If you noticed some of these patterns in your loved one. Don’t be accusatory, but talk to your loved one about their ritualistic behavior. They may not know or be open to discussing how or when it started, but they might be willing to discuss how OCD affects them.
It might even help reduce some anxiety for them to know that they have a caring friend with whom they can be free to process and navigate their obsessions and compulsions.
A temporary measure to also help with the anxiety is to work with the compulsions. Wash your hands more frequently and keep spaces as clean as possible. Don’t move their things. Let them count without interruption.
Encourage them to speak to a therapist or psychologist in good faith—it’s not about your feelings on the matter, it’s about them wanting a better quality of life.
Always check in about their boundaries in these situations, but you can help them by looking up therapy options or nearby counselors that specialize in OCD treatment.
It can be scary for someone dealing with OCD to go to treatment. Simply letting you know you are with them and willing to lending a hand might give them the confidence boost they need to get started.
OCD might be something you can’t wrap your head around. You might get frustrated or tired with the repetitive behaviors. Remember that this isn’t about you—it’s about your friend or family member dealing with uncontrollable obsessions and compulsions.
Think of it this way: would you feel hurt if a friend stopped hanging around because he was tired of you walking too slow with a broken leg? Sometimes it helps those around a struggling individual to think about mental hardships similarly to physical ones.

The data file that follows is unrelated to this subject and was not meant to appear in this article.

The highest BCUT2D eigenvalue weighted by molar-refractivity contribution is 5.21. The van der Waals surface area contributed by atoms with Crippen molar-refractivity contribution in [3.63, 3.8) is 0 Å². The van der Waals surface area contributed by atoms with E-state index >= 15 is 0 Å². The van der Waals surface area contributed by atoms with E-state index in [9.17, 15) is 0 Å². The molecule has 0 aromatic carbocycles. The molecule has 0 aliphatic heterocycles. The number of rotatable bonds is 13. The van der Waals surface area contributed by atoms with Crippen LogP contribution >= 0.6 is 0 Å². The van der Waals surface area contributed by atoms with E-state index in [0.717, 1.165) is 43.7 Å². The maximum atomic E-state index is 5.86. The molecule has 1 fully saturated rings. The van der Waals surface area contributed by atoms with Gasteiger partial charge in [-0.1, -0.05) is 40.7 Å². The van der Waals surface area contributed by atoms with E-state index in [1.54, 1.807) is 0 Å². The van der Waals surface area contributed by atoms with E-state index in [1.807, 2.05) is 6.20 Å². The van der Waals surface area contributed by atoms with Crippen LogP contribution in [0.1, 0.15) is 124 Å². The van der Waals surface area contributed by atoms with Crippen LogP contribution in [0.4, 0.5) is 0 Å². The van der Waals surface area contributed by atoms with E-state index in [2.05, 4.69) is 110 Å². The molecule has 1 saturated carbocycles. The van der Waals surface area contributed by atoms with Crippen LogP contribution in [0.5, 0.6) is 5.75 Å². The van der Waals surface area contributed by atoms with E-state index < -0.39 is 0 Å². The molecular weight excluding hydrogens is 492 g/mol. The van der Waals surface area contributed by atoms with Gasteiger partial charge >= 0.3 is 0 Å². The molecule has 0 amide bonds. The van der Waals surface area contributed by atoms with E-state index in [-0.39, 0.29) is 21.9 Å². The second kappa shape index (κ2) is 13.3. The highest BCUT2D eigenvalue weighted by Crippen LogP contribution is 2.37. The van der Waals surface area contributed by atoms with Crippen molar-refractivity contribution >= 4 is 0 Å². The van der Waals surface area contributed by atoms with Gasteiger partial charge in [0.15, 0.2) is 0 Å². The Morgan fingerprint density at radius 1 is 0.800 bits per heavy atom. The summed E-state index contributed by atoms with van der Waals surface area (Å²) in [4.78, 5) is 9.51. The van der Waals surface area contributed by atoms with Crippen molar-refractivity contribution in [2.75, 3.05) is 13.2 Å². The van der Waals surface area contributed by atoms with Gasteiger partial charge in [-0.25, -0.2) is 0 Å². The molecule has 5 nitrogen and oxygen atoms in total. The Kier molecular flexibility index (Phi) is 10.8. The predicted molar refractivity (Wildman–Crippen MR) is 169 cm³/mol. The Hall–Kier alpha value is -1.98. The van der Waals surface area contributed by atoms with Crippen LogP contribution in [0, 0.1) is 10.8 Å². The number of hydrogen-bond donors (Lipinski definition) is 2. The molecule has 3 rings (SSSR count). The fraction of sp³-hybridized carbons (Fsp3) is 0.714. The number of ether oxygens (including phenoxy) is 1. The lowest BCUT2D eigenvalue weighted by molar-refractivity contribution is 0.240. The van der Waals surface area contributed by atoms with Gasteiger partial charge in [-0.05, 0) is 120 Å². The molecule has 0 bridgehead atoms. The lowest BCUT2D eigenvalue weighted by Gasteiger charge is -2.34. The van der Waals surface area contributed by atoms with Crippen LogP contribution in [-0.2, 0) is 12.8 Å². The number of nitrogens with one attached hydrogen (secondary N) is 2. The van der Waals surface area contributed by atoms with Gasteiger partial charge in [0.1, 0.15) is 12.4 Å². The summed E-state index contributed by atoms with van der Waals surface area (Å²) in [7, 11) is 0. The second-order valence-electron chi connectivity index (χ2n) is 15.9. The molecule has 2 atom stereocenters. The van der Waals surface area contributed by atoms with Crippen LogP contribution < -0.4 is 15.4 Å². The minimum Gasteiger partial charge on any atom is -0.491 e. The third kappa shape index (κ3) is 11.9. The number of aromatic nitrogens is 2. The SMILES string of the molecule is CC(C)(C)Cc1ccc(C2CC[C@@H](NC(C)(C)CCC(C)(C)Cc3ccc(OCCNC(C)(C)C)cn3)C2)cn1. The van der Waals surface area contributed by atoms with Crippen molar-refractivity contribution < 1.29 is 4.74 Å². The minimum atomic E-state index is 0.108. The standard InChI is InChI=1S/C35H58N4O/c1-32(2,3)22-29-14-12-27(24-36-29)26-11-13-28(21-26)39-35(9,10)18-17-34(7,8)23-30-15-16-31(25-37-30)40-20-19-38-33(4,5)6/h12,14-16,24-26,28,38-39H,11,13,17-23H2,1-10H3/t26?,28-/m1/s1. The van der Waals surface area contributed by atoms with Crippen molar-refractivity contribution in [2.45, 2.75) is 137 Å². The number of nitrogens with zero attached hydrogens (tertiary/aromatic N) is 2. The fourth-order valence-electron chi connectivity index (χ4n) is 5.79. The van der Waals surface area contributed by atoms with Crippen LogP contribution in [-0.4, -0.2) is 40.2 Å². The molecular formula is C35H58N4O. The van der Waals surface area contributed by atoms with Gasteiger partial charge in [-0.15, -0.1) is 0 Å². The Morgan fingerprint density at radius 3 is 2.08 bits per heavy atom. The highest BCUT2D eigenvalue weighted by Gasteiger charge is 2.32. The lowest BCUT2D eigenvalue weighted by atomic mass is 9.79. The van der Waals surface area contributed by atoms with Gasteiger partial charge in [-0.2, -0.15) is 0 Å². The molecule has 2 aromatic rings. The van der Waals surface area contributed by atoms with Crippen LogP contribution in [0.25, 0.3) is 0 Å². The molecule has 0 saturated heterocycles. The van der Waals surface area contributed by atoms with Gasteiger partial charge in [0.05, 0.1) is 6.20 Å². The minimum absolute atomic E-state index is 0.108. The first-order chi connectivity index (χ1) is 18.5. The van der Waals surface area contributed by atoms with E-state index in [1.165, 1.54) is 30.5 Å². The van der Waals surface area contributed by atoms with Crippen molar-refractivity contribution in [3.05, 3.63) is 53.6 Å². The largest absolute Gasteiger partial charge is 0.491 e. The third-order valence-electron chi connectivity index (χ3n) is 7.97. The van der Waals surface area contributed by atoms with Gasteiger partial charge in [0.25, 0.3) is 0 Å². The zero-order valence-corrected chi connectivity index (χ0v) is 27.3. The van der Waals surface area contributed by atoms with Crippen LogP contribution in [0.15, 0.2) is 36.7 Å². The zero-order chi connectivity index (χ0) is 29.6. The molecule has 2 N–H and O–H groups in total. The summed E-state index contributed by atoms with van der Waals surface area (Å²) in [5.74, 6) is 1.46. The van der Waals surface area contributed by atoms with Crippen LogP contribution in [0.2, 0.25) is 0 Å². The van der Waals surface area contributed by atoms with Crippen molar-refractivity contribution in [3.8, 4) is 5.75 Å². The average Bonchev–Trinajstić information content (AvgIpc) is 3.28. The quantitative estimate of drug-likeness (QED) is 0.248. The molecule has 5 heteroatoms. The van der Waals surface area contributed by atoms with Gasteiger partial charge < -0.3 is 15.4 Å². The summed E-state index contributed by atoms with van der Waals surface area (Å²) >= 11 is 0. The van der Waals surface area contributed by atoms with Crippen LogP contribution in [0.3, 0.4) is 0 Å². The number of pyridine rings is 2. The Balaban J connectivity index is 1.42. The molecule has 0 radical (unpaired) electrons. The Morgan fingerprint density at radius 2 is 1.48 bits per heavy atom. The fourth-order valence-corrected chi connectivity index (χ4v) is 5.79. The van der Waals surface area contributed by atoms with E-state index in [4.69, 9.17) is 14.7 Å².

Cognitive Behavioral Therapy (CBT) is one proven method to treat OCD. Like all treatments, it won’t reverse anything in a single session. CBT works by ‘rewiring’ your brain to process thoughts differently.
It can be a difficult process, and patients often have homework to do outside of therapy. Check in with the loved one going through it. You can encourage them without being pushy.
It’s extra hard to be supportive if you feel your mental health declining. Sometimes helpers need help. You can find support groups that work with people close to those diagnosed with certain mental health disorders.
Also take time to de-stress in your own way. Relax. Eat Healthy Foods. Take a walk. Shut off that cell phone for a few minutes. Someone else’s struggle with OCD isn’t about you, but you can’t be the help they need when you are entrenched in your own battles.
Another way to take care of yourself is to seek counseling. It’s an extremely beneficial step for everyone to get their minds in the right place to be a support system.
Inner Balance Counseling has therapists that specialize in CBT. Once your loved one decides it’s time to seek treatment, we can help. They can request a consultation to get started.
Whether you need specialized treatment or general mental health counseling, we’re here with you. Reach out. Show up. Feel better.